I’ve written a lot about my identity struggles in this column. I mean, my life so far has been pretty culturally diverse as a whole world market: I was born in Korea, grew up in Texas, and moved to Los Angeles for college. Joining clubs like the Korean American Student Association and embracing the burgeoning Korean cuisine and culture scene in Los Angeles, I thought I had finally found it—a place where I fit in, where I felt comfortable with my identity. Instead, I found myself in more confusion and self-doubt, adjusting for myself to conform to external standards.
But in my second year, I still haven’t found it. Now that I live in USC Village (with a kitchen!), I cook a lot more — and since I’m no longer limited to questionable meals in the dining hall, there’s a lot to do and experiment with. And I think that’s exactly it. Like gastronomy, my identity is interdisciplinary, multifaceted.
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At the beginning of the year, I cooked mostly American, New American, and Italian foods that frequented my chef’s corner during the summer. Three-hour salmon with fennel and sake, protein pasta with homemade red sauce and sandwich variations were common. I basically cooked the things I was familiar with, staying in a nice two-by-two box with comfort.
But that got old fast. After two weeks straight of school and cooking western food, I was fed up (literally). I was home during the summer, so I stayed up a lot—often recuperating the energy I’d spent my senior year in college. When my parents went out for dinner, they usually brought a variety of foods, with Asian food being the most common theme.
Now in college with only quick access to Trader Joe’s and Target, I missed the food—not to mention the community aspect—of home. Preparing meals for the week was isolating. Lucky for me, I had three friends who were willing to drive me to H Mart in exchange for a home cooked meal. And luckily for them, cooking was my love language.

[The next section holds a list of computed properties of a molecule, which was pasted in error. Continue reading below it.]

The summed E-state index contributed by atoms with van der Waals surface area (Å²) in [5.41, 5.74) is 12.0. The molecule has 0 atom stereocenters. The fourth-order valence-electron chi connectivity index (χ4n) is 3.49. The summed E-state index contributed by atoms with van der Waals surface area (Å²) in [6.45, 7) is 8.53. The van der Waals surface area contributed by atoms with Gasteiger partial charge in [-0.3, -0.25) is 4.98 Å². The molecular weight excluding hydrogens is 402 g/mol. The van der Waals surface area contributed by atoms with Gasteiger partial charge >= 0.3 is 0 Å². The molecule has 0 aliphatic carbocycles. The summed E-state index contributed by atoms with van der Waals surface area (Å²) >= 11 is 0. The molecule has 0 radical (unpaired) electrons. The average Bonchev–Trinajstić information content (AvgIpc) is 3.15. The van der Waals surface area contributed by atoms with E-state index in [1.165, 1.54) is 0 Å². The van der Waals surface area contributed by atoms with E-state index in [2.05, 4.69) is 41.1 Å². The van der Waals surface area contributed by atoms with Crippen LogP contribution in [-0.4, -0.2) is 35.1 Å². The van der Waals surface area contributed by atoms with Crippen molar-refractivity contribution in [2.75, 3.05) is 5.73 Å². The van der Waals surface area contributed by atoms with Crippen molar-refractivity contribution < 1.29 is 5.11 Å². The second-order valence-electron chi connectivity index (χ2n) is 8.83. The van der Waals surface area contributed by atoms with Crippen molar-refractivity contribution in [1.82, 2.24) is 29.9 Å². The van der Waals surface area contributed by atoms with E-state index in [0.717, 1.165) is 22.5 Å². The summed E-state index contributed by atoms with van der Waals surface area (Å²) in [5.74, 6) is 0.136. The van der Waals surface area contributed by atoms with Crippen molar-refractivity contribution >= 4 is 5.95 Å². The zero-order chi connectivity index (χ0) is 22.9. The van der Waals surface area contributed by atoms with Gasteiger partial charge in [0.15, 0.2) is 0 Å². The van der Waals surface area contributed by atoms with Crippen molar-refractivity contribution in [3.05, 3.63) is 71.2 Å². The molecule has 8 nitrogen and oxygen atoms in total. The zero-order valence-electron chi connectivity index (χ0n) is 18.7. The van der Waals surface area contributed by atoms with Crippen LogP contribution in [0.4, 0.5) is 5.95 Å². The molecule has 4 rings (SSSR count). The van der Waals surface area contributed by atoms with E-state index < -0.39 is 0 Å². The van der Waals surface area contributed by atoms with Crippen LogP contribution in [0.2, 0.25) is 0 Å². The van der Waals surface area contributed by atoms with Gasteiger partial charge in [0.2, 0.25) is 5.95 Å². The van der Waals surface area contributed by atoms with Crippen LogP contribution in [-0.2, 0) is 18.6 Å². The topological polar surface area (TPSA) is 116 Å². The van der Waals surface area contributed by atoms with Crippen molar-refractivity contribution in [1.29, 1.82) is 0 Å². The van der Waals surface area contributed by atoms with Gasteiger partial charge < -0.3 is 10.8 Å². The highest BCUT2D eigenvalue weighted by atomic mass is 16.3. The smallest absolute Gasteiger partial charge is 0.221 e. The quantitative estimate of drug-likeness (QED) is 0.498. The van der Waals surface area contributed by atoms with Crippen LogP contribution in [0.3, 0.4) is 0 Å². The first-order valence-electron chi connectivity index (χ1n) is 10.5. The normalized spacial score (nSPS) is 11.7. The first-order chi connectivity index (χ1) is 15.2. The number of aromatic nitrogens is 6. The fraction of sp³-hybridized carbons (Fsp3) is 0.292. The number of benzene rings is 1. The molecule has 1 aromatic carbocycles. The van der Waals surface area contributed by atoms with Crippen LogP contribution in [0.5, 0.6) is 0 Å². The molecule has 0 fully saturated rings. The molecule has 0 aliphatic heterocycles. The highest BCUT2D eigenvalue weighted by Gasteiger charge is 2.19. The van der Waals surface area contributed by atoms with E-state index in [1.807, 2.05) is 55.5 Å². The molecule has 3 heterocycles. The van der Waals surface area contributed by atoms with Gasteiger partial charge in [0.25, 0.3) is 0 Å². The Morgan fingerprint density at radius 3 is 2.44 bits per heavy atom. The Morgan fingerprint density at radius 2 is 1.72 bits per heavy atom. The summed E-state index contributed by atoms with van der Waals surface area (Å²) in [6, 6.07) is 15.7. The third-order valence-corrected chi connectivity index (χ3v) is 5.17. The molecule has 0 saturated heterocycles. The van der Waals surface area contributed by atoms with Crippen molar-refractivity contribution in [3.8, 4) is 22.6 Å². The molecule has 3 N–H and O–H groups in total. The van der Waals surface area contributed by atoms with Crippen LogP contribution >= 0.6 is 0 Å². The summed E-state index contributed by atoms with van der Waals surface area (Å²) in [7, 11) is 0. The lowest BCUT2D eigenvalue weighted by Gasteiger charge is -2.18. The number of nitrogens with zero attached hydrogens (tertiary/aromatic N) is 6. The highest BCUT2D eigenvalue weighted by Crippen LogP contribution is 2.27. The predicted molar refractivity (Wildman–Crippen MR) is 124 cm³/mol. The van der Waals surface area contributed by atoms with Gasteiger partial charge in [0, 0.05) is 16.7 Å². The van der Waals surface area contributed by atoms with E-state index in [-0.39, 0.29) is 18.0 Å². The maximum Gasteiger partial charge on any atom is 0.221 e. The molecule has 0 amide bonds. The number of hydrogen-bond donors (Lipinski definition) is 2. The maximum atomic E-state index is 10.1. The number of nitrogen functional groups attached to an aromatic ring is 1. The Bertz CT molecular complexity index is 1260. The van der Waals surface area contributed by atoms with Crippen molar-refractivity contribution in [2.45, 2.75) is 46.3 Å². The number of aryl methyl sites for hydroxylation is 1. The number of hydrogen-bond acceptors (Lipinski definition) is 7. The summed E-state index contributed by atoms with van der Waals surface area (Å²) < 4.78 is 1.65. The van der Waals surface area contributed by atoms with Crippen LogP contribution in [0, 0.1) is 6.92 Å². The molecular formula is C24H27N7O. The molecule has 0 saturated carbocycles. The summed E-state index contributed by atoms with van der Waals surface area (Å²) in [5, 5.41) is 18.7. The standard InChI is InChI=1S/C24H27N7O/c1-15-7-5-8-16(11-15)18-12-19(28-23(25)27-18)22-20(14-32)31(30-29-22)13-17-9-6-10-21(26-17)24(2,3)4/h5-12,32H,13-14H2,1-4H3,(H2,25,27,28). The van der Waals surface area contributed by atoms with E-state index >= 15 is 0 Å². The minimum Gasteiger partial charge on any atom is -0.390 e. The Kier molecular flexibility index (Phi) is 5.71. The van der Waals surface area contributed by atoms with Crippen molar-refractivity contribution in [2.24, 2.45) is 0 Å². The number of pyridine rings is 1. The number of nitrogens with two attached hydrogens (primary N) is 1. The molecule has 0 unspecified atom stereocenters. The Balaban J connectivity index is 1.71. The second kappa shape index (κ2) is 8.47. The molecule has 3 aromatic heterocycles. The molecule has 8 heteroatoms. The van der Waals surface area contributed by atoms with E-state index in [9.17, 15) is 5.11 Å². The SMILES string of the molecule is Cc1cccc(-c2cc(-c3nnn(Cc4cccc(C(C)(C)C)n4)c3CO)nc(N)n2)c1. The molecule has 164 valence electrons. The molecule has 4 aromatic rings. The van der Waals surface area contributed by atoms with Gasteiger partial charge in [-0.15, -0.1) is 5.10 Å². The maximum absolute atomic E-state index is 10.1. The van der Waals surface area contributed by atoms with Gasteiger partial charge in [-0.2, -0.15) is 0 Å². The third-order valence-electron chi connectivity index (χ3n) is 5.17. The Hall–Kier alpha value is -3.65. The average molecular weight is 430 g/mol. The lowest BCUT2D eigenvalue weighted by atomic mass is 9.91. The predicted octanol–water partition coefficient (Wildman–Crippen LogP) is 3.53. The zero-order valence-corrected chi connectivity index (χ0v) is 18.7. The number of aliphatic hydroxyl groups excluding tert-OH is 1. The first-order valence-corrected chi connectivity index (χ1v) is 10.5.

For the next two weeks, I only ate Korean food. I mean, I was a fiend when it came to grocery shopping. My kitchen was stocked with three varieties of kimchi, jangjorim, gochujang, ssamjang, pickled bulgogi, bone-in short ribs, kongjang, brown rice, kim, mandu, hotteok, myeolchi-ttangkong-bokkeum, red leaf lettuce and hobakjuk – you name it probably i had it.
I’ve spent an entire afternoon making galbitang from scratch, many nights eating kimchi tuna fried rice with a quadruple egg, and countless hours making meals from rice, protein, and banchan combinations. I loved him too. Which is crazy considering that before college I used to complain about having it too a lot Korean food.
This drastic change made us remember another question – What do i cook When I started cooking Korean dishes for the first time, I learned not only about the ingredients that go into them, but also about the time, love and heritage behind my favorite foods.
Yes, the recipes followed the instructions, but really cook the plates, there’s a little splash here, an extra dash there, etc. Navigating identity is not a one-size-fits-all checklist where you must conform to a particular archetype, join a certain club, or adopt certain mannerisms.
It’s just like cooking – explore ingredients here, mix flavors there, mix and match cooking styles until you figure it out. You don’t suddenly discover your identity wrapped in ribbon after hitting a series of quotas – you know you’ve found it when feelings exactly.
Food is my love language. Through home-cooked dinners with my roommate, neighbors, and friends, I learned to love my identity a little more—and to share it with others. Sure, I might not be the typical Orange County stereotype who goes to church every Sunday and speaks fluent Korean, or the international girl with a distinct aegyo sal who calls everyone “Opa.” I’m glad I’m not because that’s not me. My identity doesn’t fit in a box. Cannot be sorted in a grocery store. Its ingredients come from everywhere and there is no recipe. That’s why I love him.
Victoria Lee is a sophomore who writes about DEI, the AAPI experience, and representation of underserved communities. Her column, “Your College Unnie,” is published every Friday.